The struggle for survival in the Welsh rock scene in the 1990s (1995)

Note: The Welsh Rock Scene constitutes welsh-language pop, rock and folk music both in their- recorded forms and in Live performance, all of which aim for” a chart position in the independent Welsh Top 20

Contents

Foreword – Introduction to research techniques and presentation of data

This ethnography is concerned with the struggle for survival of independent Welsh-language bands within the Welsh Rock Scene (Y Sîn Roc Gymraeg) in the first half of this last decade. This time limit has been chosen because of recent events that are popularly believed to have led to a decline in the number of new bands becoming successful in Wales as opposed to the more well-established bands who seem to be monopolising the industry. Using examples of the recent critical acclaim received by Gorky’s Zygotic Mynci and Catatonia in the British music press as a starting point, the project plans to contrast their success with the plight of new bands trying to break through, especially those featured on the compilation album “Gog Rock” put together as part of this project. The bands featured on “Gog Rock”are all under 25 years of age, and all (with the exception of Gorky’s Zygotic Mynci) without the backing of the major Welsh record labels – Sain, Ankst or Fflach.

The album project allowed more research possibilities, allowing me to learn about promotion and marketing of bands as well as opportunities to interview then in the local music press, quotes from many of which are included in this ethnography. Co-ordinating the “Gog Rock” project also allowed me to become more involved in the industry, from TV appearances to being interviewed for magazines about the need for this type of project, and its effect on the scene and the bands who are part of it.

Interviews were conducted with several bands and individual band members, asking about their attitudes towards certain aspects of the industry (and to each other), a common question being “What problems have you encountered in trying to break through into the Welsh rock scene?” This was intended to give me some insight into how Welsh groups relate to each other and to the industry in which they are trying to earn a living. To add to this, I am a member of the Welsh-language rock band Diems, so it was both interesting and educational for me to compare my own experiences with that of other musicians, while also allowing me some experience to judge exactly how much of what was being said was actually the truth and how much was myth. It was often hard to distinguish between fact and myth since image is such an important Part of the scene.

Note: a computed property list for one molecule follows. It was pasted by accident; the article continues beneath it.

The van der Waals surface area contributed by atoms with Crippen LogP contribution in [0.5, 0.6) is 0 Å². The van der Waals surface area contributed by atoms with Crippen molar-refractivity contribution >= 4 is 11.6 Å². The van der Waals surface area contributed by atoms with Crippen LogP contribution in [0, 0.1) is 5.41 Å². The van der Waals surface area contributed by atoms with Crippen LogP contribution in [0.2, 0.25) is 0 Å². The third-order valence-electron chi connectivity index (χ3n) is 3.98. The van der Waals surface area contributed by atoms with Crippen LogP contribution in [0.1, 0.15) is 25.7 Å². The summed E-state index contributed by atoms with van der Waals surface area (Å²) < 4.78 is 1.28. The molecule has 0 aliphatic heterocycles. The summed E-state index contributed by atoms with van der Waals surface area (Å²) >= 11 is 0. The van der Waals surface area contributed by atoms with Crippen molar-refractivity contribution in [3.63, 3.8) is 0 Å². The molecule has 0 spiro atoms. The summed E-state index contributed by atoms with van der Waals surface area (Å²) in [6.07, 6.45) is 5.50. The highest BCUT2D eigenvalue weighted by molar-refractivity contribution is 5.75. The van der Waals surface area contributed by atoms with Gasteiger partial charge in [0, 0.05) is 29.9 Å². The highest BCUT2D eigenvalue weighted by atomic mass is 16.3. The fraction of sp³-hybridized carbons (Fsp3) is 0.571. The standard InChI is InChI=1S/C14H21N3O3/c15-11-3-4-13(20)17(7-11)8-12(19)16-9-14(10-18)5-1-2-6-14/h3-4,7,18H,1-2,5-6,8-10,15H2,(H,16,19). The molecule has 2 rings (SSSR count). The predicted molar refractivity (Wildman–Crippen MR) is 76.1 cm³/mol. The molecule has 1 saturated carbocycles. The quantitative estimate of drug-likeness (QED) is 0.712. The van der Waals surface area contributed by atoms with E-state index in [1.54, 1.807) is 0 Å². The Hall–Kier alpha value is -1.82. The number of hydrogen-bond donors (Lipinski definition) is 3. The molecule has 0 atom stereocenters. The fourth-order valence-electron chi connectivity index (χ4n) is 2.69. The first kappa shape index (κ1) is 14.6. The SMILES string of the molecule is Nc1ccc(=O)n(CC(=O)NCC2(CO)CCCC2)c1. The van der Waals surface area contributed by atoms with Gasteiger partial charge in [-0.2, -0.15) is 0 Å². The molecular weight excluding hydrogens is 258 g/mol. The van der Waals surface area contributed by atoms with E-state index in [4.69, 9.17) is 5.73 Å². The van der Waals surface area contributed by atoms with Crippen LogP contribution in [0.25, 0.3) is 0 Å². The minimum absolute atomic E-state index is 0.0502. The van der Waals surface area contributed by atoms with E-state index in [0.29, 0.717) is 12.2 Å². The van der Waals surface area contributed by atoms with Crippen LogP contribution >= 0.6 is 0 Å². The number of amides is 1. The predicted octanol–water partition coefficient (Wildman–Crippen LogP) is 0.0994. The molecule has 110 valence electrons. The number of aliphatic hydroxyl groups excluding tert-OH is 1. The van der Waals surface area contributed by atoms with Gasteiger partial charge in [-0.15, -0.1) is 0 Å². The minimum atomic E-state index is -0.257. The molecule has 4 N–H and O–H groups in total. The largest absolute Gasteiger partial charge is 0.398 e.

Not all bands faced the same problems, but there were some common concerns, and this is what 7 have attempted to highlight in this ethnography. Many problems seem to have been created by the decision-makers in the industry, such as record companies and broadcasters, but this will be explored later.

Some of the academic research into the ethnography included works by Wallis and Malm on the Sain recording company, and on minority cultures and the arts; various essays and books on culture, identity and music, and others on broadcasting policy. Some research was also done on the Welsh language, and on the English in Wales.

I found that there was little academic research that was directly relevant to this project, and it was an advantage in that it encouraged me to read Welsh magazines and newspapers searching for data. It also meant that I had to go out and speak to more musicians and industry people than perhaps would have if there were more academic research available.

The ethnography is structured as a series of subheadings of different aspects of the Welsh Music Scene that complicate the development of new Welsh-language rock bands, while explaining the way the system works in Wales. Most of the evidence is based on personal experience, but supported by the use of quotations from other musicians who have encountered similar references problems. There are references to specific compositions, many of which are included on a tape that accompanies this essay, but the essay itself is more concerned with social relationships than with musicological analysis, though the content of the songs will be directly relevant to any points being made.

Next: Introduction